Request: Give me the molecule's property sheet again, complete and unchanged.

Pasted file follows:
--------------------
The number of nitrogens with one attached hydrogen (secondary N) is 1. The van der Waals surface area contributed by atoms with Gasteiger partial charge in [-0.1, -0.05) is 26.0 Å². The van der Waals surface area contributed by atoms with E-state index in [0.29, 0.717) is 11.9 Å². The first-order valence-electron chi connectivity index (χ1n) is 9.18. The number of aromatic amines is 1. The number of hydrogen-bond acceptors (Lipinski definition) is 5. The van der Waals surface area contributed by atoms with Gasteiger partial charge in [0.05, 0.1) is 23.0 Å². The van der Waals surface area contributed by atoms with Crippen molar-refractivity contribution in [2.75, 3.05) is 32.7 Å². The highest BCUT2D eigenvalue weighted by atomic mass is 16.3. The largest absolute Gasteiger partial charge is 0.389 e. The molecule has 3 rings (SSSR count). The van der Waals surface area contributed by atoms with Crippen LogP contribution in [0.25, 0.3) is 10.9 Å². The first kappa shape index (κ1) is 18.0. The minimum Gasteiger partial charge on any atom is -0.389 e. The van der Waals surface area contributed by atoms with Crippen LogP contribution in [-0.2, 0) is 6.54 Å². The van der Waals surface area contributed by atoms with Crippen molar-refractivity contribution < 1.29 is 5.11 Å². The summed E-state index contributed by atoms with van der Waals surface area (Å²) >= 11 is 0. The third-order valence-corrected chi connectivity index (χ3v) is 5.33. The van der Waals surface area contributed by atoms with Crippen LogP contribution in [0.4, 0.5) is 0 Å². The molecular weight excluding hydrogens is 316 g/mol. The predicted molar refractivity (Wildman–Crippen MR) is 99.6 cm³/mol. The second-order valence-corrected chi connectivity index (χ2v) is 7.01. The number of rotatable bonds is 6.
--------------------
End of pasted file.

The number of nitrogens with one attached hydrogen (secondary N) is 1. The van der Waals surface area contributed by atoms with Gasteiger partial charge in [-0.1, -0.05) is 26.0 Å². The van der Waals surface area contributed by atoms with E-state index in [0.29, 0.717) is 11.9 Å². The first-order valence-electron chi connectivity index (χ1n) is 9.18. The number of aromatic amines is 1. The number of hydrogen-bond acceptors (Lipinski definition) is 5. The van der Waals surface area contributed by atoms with Gasteiger partial charge in [0.05, 0.1) is 23.0 Å². The van der Waals surface area contributed by atoms with Crippen molar-refractivity contribution in [2.75, 3.05) is 32.7 Å². The highest BCUT2D eigenvalue weighted by atomic mass is 16.3. The largest absolute Gasteiger partial charge is 0.389 e. The molecule has 3 rings (SSSR count). The van der Waals surface area contributed by atoms with Crippen LogP contribution in [0.25, 0.3) is 10.9 Å². The first kappa shape index (κ1) is 18.0. The minimum Gasteiger partial charge on any atom is -0.389 e. The van der Waals surface area contributed by atoms with Crippen LogP contribution in [-0.2, 0) is 6.54 Å². The van der Waals surface area contributed by atoms with Crippen molar-refractivity contribution < 1.29 is 5.11 Å². The summed E-state index contributed by atoms with van der Waals surface area (Å²) >= 11 is 0. The third-order valence-corrected chi connectivity index (χ3v) is 5.33. The van der Waals surface area contributed by atoms with Crippen LogP contribution in [0.4, 0.5) is 0 Å². The molecular weight excluding hydrogens is 316 g/mol. The predicted molar refractivity (Wildman–Crippen MR) is 99.6 cm³/mol. The second-order valence-corrected chi connectivity index (χ2v) is 7.01. The number of rotatable bonds is 6.